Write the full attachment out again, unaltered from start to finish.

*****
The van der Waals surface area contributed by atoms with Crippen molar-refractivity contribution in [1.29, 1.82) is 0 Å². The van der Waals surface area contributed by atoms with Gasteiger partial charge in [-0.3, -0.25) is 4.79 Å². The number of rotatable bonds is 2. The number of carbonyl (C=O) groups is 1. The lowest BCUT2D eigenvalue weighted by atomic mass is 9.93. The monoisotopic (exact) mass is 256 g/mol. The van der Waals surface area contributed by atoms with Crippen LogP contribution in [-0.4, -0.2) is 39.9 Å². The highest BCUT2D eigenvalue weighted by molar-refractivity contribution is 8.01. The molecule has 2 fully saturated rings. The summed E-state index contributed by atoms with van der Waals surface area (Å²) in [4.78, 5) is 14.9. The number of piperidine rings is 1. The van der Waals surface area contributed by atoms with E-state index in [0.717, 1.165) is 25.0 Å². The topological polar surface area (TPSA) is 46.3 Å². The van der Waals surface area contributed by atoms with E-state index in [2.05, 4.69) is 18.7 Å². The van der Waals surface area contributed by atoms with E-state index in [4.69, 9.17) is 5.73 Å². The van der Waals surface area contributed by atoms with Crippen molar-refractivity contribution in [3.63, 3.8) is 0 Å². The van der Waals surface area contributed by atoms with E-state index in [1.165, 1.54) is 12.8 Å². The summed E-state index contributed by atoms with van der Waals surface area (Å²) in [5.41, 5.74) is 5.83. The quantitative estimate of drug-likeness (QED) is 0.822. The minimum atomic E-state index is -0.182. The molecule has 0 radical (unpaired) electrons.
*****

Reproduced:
The van der Waals surface area contributed by atoms with Crippen molar-refractivity contribution in [1.29, 1.82) is 0 Å². The van der Waals surface area contributed by atoms with Gasteiger partial charge in [-0.3, -0.25) is 4.79 Å². The number of rotatable bonds is 2. The number of carbonyl (C=O) groups is 1. The lowest BCUT2D eigenvalue weighted by atomic mass is 9.93. The monoisotopic (exact) mass is 256 g/mol. The van der Waals surface area contributed by atoms with Crippen LogP contribution in [-0.4, -0.2) is 39.9 Å². The highest BCUT2D eigenvalue weighted by molar-refractivity contribution is 8.01. The molecule has 2 fully saturated rings. The summed E-state index contributed by atoms with van der Waals surface area (Å²) in [4.78, 5) is 14.9. The number of piperidine rings is 1. The van der Waals surface area contributed by atoms with E-state index in [0.717, 1.165) is 25.0 Å². The topological polar surface area (TPSA) is 46.3 Å². The van der Waals surface area contributed by atoms with E-state index in [2.05, 4.69) is 18.7 Å². The van der Waals surface area contributed by atoms with E-state index in [4.69, 9.17) is 5.73 Å². The van der Waals surface area contributed by atoms with Crippen molar-refractivity contribution in [3.63, 3.8) is 0 Å². The van der Waals surface area contributed by atoms with E-state index in [1.165, 1.54) is 12.8 Å². The summed E-state index contributed by atoms with van der Waals surface area (Å²) in [5.41, 5.74) is 5.83. The quantitative estimate of drug-likeness (QED) is 0.822. The minimum atomic E-state index is -0.182. The molecule has 0 radical (unpaired) electrons.